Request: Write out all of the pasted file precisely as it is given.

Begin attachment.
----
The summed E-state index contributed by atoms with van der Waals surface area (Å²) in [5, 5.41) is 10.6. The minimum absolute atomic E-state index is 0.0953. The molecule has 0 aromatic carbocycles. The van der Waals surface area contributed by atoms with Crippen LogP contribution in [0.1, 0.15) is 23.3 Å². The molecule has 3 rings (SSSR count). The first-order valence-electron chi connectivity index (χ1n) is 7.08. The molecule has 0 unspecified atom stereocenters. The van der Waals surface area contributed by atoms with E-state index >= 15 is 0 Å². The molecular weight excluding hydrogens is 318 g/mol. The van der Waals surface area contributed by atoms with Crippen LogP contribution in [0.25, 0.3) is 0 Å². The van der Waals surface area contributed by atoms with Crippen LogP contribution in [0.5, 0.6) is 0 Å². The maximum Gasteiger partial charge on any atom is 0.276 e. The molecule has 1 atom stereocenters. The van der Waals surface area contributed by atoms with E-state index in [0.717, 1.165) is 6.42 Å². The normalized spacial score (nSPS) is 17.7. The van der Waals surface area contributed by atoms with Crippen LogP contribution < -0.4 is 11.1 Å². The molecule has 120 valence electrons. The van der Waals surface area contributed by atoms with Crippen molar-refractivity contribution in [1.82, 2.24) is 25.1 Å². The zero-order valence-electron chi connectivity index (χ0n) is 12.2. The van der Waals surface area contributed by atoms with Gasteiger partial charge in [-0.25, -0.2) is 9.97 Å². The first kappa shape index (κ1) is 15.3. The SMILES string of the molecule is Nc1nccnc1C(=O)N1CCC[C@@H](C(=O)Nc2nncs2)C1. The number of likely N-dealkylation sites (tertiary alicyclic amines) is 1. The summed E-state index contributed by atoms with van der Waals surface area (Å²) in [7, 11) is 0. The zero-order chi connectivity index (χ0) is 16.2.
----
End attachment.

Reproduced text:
The summed E-state index contributed by atoms with van der Waals surface area (Å²) in [5, 5.41) is 10.6. The minimum absolute atomic E-state index is 0.0953. The molecule has 0 aromatic carbocycles. The van der Waals surface area contributed by atoms with Crippen LogP contribution in [0.1, 0.15) is 23.3 Å². The molecule has 3 rings (SSSR count). The first-order valence-electron chi connectivity index (χ1n) is 7.08. The molecule has 0 unspecified atom stereocenters. The van der Waals surface area contributed by atoms with E-state index >= 15 is 0 Å². The molecular weight excluding hydrogens is 318 g/mol. The van der Waals surface area contributed by atoms with Crippen LogP contribution in [0.25, 0.3) is 0 Å². The van der Waals surface area contributed by atoms with Crippen LogP contribution in [0.5, 0.6) is 0 Å². The maximum Gasteiger partial charge on any atom is 0.276 e. The molecule has 1 atom stereocenters. The van der Waals surface area contributed by atoms with E-state index in [0.717, 1.165) is 6.42 Å². The normalized spacial score (nSPS) is 17.7. The van der Waals surface area contributed by atoms with Crippen LogP contribution < -0.4 is 11.1 Å². The molecule has 120 valence electrons. The van der Waals surface area contributed by atoms with Crippen molar-refractivity contribution in [1.82, 2.24) is 25.1 Å². The zero-order valence-electron chi connectivity index (χ0n) is 12.2. The van der Waals surface area contributed by atoms with Gasteiger partial charge in [-0.25, -0.2) is 9.97 Å². The first kappa shape index (κ1) is 15.3. The SMILES string of the molecule is Nc1nccnc1C(=O)N1CCC[C@@H](C(=O)Nc2nncs2)C1. The number of likely N-dealkylation sites (tertiary alicyclic amines) is 1. The summed E-state index contributed by atoms with van der Waals surface area (Å²) in [7, 11) is 0. The zero-order chi connectivity index (χ0) is 16.2.